Tuesday, June 3, 2008

Focus on the dogs, cats, and pet birds

An excerpt from poet Alfred Corn’s Notes on Ekphrasis, a solid overview of the practice:

Actually, a poem about an obscure painting is also at a disadvantage. Where the original image is well known, we can compare it to the poet's version of what it contains; and the poet's departures from the original, or inaccurate interpretations of it, are sometimes revealing. Without the original image, though, we are forced to trust the poet's description as being accurate, and we are unable to know where it is not. Meanwhile, the compositional task is much more difficult in such cases since the text of the poem has to convey all the relevant visual information, while still qualifying as poetry. On the other hand, if the subject is, say, Leonardo's Mona Lisa, or any other very famous work of art, there's no need to give a detailed description; the audience already knows what's in the painting.

A disadvantage, though, of using very great works of visual art as a subject for ekphrasis is that the comparison between the original and the poem about it may prove too unfavorable. Readers may wonder why they should bother reading a moderately effective poem when they could instead look at the great painting it was based on. If the poem doesn't contain something more than was already available to the audience, it will strike the reader as superfluous, the secondary product of someone too dependent on the earlier, greater work.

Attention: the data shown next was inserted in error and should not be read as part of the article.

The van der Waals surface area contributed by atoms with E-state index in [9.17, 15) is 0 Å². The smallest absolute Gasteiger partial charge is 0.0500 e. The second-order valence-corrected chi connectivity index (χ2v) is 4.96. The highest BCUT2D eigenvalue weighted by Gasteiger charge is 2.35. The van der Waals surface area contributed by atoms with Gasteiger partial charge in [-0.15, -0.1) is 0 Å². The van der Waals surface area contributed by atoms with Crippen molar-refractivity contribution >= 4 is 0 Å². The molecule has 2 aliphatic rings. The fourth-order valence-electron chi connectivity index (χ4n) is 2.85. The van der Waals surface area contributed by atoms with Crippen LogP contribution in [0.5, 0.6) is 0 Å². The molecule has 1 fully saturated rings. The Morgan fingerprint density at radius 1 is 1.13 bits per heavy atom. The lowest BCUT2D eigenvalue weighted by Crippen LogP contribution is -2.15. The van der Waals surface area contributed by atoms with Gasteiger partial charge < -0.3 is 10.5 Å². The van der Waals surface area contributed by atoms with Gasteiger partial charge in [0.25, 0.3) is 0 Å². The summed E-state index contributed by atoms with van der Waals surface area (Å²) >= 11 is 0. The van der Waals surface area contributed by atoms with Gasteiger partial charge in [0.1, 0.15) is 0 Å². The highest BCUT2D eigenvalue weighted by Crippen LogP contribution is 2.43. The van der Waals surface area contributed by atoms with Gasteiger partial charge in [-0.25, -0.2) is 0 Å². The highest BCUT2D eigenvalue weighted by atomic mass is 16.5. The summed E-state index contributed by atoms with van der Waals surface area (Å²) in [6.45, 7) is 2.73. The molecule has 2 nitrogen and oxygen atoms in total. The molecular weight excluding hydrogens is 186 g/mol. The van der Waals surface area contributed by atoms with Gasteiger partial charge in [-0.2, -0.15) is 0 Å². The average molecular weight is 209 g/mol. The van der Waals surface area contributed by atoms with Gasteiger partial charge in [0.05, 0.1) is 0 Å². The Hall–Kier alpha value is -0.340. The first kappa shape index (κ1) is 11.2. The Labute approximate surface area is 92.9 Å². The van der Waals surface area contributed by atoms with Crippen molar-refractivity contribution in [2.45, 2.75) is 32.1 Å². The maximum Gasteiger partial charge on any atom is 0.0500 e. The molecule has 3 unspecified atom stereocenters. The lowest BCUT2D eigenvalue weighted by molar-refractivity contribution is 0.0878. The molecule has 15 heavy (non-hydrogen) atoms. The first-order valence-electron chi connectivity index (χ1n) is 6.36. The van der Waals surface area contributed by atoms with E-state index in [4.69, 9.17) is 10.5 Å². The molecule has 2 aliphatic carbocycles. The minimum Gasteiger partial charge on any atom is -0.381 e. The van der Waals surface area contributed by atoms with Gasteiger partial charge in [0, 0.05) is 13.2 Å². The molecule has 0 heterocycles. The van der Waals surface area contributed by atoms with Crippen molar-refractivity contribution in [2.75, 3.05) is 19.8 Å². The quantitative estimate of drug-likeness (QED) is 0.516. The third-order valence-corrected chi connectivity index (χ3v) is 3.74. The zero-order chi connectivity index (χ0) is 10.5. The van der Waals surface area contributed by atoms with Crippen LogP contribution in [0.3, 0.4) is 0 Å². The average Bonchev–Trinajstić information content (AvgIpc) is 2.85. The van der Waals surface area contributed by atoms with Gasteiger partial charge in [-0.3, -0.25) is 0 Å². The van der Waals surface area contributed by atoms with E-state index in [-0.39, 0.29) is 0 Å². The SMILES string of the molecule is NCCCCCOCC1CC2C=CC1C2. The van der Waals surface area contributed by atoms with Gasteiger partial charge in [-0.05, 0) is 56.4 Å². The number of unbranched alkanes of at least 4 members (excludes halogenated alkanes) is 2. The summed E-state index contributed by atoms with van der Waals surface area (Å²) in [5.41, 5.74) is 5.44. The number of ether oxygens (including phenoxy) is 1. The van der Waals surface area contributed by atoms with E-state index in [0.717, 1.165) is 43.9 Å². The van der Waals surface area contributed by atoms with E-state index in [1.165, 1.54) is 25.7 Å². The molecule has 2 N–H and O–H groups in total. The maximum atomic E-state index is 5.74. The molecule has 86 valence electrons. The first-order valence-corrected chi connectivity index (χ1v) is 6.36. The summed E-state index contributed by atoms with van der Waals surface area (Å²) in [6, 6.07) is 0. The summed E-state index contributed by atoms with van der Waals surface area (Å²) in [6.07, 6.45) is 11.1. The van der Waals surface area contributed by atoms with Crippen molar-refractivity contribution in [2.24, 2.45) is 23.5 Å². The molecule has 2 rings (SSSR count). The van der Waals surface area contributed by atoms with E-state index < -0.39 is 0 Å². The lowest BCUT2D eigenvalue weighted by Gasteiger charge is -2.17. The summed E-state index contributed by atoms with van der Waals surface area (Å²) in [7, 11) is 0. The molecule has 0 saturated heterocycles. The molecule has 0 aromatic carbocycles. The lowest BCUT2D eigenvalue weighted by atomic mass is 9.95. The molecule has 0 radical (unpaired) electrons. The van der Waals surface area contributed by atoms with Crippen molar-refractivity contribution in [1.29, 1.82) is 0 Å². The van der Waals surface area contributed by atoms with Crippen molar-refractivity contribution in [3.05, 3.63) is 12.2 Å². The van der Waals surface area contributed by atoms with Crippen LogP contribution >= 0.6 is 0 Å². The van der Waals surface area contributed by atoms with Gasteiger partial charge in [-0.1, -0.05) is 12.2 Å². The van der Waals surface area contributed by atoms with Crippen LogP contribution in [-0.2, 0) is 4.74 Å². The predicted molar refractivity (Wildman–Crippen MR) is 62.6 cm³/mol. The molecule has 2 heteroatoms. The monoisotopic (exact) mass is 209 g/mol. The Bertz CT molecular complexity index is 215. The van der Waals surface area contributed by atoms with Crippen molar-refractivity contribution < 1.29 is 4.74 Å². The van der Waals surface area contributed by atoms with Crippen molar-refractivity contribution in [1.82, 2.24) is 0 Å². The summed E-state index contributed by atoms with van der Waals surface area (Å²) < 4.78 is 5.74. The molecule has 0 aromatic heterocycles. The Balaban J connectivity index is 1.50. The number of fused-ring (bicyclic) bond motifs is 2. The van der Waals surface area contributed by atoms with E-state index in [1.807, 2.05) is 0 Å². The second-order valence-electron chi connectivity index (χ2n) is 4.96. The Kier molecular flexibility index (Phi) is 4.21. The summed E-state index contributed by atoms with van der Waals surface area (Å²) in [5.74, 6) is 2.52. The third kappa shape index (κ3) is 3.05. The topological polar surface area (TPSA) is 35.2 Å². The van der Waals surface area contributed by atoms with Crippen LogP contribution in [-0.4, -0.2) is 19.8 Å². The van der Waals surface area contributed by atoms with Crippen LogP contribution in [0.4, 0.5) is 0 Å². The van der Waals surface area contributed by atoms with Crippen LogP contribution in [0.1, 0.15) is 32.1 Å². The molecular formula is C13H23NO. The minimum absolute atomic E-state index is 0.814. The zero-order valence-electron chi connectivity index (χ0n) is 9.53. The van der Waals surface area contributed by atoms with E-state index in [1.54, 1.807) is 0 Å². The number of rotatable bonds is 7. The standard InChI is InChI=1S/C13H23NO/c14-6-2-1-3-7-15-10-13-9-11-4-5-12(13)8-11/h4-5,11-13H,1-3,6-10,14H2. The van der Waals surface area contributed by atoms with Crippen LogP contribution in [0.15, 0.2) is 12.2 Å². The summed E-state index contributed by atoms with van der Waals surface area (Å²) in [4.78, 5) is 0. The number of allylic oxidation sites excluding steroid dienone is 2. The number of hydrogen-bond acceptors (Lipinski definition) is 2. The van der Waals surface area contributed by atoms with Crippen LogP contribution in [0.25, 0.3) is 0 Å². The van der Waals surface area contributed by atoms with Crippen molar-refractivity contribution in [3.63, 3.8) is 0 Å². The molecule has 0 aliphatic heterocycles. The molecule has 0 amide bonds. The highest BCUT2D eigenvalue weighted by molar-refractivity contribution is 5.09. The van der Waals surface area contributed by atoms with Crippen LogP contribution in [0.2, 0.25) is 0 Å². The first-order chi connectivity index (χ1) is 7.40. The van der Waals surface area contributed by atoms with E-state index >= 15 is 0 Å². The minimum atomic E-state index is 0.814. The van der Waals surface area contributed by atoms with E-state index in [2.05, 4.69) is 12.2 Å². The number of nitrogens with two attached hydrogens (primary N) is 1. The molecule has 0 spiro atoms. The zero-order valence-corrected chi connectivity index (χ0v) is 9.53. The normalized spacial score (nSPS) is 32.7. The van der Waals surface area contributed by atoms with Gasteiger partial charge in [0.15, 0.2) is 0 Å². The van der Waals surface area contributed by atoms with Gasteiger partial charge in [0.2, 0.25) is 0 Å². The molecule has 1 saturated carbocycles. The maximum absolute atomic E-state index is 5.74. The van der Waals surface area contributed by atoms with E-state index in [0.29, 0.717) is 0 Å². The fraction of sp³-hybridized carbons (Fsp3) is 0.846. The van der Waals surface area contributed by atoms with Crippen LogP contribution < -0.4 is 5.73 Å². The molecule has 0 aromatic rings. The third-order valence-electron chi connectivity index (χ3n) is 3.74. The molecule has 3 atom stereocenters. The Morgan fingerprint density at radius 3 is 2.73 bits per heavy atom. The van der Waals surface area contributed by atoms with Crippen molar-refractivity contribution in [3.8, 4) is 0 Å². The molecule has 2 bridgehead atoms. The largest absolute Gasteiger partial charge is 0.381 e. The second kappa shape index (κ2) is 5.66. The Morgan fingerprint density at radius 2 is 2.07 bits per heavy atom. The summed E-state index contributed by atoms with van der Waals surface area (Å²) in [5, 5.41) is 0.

The reader may also wonder why the description wasn't done in prose rather than in lines of poetry. All art historians and critics agree that complete and accurate verbal descriptions of visual art are very hard to achieve, even in prose. When the expectations associated with good poetry are part of the goal as well, we see that writing a good ekphrastic poem is a formidable task indeed. The aim of drafting a text entirely adequate to its source, giving a verbal equivalent to every detail in the subject work, is probably too lofty. A more realistic goal is to give a partial account of the work.
Once the ambition of producing a complete and accurate description is put aside, a poem can provide new aspects for a work of visual art. It can provide a special angle of approach not usually brought to bear on the original. For example, in a banqueting scene, the poem might, instead of describing the revelers, focus on the dogs, cats, and pet birds given free rein in the scene.

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